Politically-driven demands for direct US intervention in Syria – more arms to the rebels, establishing a 'no-fly' zone, creating a safe area somewhere – have been flying around for months. So far, President Obama and the Pentagon leadership have resisted the political pressure. But Obama’s resistance has been weak and cautious; we don’t have enough evidence yet, it’s not clear the red line has been crossed. The clear implication is that if there is more evidence, if some claimed red line is crossed, then all bets are off – and in today’s diplo-speak, “all options are on the table.”
Now, allegations of chemical weapons being used in Syria and Israeli airstrikes against Syrian military targets have given rise to a whole escalating campaign for direct US military intervention. And it’s getting very dangerous.line-height:150%;font-family:"Verdana","sans-serif";mso-fareast-font-family:
"Times New Roman";mso-bidi-font-family:"Times New Roman"”>Neo-Con redux
Most, though not all, of the calls for intervention come from the same people who led the calls for invading Iraq: neo-cons and other hard-line militarists, pundits and Congressmembers, mainly Republicans but plenty of Democrats too, including the 'humanitarian hawks', those who never saw a human rights crisis that didn’t require US military involvement to solve. It’s not a coincidence that many of the loudest voices – people like Republican Senator and defeated presidential contender John McCain and others – have been calling for direct intervention and regime change for more than two years now, starting way before any allegations of chemical weapons ever surfaced.
Making the rounds of the Sunday talk shows last week in the midst of the 'chemical weapons' hysteria, McCain’s call for escalating US intervention in Syria was that Obama needs to do “what we've been demanding for more than two years.” It was actually a fascinating acknowledgement that McCain's concern isn't with any alleged chemical weapons use – it's the same regime change he's been demanding since Syria's edition of the Arab Spring erupted more than two years ago, when no such chemical weapons allegations were on the table.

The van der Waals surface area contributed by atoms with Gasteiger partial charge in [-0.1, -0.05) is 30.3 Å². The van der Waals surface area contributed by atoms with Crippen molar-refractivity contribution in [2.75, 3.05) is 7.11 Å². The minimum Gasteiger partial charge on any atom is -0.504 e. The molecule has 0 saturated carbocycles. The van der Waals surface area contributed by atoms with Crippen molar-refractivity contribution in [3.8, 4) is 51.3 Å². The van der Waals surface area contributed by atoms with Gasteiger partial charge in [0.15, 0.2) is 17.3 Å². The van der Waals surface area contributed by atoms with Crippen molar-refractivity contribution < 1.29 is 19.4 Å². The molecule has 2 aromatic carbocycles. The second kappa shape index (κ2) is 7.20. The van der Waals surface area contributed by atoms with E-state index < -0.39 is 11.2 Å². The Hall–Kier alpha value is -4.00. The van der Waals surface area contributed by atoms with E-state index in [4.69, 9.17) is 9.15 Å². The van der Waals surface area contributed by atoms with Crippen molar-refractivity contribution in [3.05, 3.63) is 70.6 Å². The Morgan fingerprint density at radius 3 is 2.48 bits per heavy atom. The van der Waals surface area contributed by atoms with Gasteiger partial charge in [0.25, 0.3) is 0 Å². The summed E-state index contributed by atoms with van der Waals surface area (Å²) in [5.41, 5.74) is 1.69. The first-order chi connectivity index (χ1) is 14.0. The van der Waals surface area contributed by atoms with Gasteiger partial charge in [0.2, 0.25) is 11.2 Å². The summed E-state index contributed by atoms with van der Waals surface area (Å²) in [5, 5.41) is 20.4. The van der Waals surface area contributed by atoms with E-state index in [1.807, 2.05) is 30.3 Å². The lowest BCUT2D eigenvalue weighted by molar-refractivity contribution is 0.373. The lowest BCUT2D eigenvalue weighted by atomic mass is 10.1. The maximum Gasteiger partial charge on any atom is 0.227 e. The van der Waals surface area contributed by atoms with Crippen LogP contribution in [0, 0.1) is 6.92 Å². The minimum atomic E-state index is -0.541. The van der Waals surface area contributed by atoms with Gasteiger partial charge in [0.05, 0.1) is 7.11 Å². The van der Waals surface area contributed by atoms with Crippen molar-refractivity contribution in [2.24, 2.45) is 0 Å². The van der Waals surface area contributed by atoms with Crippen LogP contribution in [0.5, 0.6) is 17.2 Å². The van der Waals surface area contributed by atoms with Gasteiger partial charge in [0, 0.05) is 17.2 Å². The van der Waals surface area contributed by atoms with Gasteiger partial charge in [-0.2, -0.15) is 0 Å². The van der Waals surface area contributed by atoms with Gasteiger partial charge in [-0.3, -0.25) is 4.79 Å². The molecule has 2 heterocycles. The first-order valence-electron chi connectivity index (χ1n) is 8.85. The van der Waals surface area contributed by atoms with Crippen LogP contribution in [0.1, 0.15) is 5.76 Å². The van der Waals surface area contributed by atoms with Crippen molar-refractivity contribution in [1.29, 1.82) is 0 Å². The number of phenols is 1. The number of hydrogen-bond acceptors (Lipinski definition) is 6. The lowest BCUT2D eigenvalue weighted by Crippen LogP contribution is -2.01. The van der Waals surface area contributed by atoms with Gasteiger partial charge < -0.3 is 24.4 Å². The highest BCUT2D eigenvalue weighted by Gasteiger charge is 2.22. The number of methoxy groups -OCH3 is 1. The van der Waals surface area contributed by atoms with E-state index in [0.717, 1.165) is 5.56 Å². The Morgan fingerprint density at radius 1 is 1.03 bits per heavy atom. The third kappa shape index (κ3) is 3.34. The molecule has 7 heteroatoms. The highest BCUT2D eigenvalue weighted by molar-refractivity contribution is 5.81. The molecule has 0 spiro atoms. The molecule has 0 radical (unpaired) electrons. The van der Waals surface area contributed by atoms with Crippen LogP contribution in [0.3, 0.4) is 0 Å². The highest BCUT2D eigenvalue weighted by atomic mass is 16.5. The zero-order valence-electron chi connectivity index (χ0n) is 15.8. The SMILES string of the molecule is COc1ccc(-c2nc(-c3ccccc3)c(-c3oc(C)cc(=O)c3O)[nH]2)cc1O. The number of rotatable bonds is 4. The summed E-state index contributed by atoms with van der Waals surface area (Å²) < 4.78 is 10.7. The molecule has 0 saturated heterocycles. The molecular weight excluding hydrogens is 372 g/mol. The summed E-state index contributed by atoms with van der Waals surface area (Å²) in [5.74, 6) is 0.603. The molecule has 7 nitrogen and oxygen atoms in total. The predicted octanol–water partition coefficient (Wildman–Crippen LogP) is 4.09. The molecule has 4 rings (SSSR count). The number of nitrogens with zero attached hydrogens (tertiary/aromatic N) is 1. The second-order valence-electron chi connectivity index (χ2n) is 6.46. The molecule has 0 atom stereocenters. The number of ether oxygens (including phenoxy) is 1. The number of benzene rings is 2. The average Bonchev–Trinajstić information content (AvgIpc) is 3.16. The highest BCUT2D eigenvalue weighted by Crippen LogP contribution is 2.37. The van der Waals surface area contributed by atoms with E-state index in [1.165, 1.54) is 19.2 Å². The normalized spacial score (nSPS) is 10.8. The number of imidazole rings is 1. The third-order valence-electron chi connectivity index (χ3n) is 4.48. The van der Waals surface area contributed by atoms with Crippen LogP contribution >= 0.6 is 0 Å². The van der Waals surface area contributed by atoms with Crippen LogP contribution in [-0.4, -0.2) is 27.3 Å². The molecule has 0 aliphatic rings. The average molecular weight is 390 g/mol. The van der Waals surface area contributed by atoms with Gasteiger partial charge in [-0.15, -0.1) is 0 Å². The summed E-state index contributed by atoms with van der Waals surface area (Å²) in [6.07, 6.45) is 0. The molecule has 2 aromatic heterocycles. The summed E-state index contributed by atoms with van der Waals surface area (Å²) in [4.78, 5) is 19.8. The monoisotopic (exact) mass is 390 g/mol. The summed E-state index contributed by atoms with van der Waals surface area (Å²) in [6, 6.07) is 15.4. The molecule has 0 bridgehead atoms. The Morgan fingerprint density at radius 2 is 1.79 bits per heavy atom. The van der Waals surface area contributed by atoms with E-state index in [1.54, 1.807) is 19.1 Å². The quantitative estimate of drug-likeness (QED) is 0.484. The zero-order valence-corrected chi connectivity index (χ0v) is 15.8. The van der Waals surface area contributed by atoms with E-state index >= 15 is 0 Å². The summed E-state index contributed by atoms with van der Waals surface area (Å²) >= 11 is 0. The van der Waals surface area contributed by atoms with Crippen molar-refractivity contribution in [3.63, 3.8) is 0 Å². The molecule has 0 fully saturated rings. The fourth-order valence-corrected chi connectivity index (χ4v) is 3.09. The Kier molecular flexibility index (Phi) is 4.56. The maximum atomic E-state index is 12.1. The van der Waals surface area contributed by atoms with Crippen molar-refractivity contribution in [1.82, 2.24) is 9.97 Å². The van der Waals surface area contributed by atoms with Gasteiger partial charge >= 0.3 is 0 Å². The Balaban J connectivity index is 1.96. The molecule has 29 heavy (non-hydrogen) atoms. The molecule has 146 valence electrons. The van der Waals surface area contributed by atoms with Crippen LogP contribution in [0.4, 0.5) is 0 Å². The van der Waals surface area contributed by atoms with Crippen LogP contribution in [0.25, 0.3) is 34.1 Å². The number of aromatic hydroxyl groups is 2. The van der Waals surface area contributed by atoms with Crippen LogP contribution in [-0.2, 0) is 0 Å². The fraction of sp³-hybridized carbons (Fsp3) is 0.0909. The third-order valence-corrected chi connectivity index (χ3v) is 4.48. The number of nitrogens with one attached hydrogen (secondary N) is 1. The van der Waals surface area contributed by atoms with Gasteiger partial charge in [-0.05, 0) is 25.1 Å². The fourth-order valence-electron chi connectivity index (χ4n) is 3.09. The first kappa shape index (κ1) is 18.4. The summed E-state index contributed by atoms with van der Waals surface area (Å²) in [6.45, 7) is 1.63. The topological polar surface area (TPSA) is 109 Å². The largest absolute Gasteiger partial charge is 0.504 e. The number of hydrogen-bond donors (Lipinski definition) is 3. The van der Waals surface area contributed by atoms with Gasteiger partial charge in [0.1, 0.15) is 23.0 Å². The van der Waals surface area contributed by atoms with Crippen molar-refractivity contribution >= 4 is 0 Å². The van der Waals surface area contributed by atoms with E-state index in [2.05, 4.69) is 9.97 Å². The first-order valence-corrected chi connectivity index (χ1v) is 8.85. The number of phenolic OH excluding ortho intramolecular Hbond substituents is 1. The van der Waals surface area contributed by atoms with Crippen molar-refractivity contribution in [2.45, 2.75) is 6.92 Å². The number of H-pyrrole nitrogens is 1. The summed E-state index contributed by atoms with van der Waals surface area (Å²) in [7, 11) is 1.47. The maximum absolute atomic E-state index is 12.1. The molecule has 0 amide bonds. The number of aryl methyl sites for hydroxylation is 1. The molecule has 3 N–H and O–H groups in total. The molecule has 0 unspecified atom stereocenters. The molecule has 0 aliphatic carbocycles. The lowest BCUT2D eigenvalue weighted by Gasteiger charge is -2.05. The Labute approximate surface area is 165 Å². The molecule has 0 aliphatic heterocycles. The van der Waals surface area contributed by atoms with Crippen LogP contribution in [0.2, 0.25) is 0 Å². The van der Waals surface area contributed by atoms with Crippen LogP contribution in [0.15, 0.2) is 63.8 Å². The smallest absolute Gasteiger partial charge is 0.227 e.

But the bi-partisan support for militarism remains. At least as far back as President Johnson in the 1960s, too many liberal Democrats believed they could only advance a domestic social agenda of civil rights, health care, education, etc., if they were prepared to out-macho the Republicans. They reversed the lesson Martin Luther King taught us, of the need to link civil rights to the struggle for peace if either is to have any chance. And what we’ve seen instead is a pattern of Democrats in government who still act on the belief that a hawkish, militarized foreign policy is necessary to advance any social policy that benefits anyone beyond the 1%.line-height:150%;font-family:"Verdana","sans-serif";mso-fareast-font-family:
"Times New Roman";mso-bidi-font-family:"Times New Roman"”>The cost
The drumbeat is spreading. Former New York Times editor Bill Keller, reprising his 2003 “reluctant” support for the Iraq war, once again supports US armed intervention in Syria. Why will this time be better? Well this time, unlike Iraq ten years ago, Syria represents a “genuine, imperiled national interest, not just a fabricated one. A failed Syria creates another haven for terrorists, a danger to neighbors who are all American allies, and the threat of metastasizing Sunni-Shiite sectarian war across a volatile and vital region."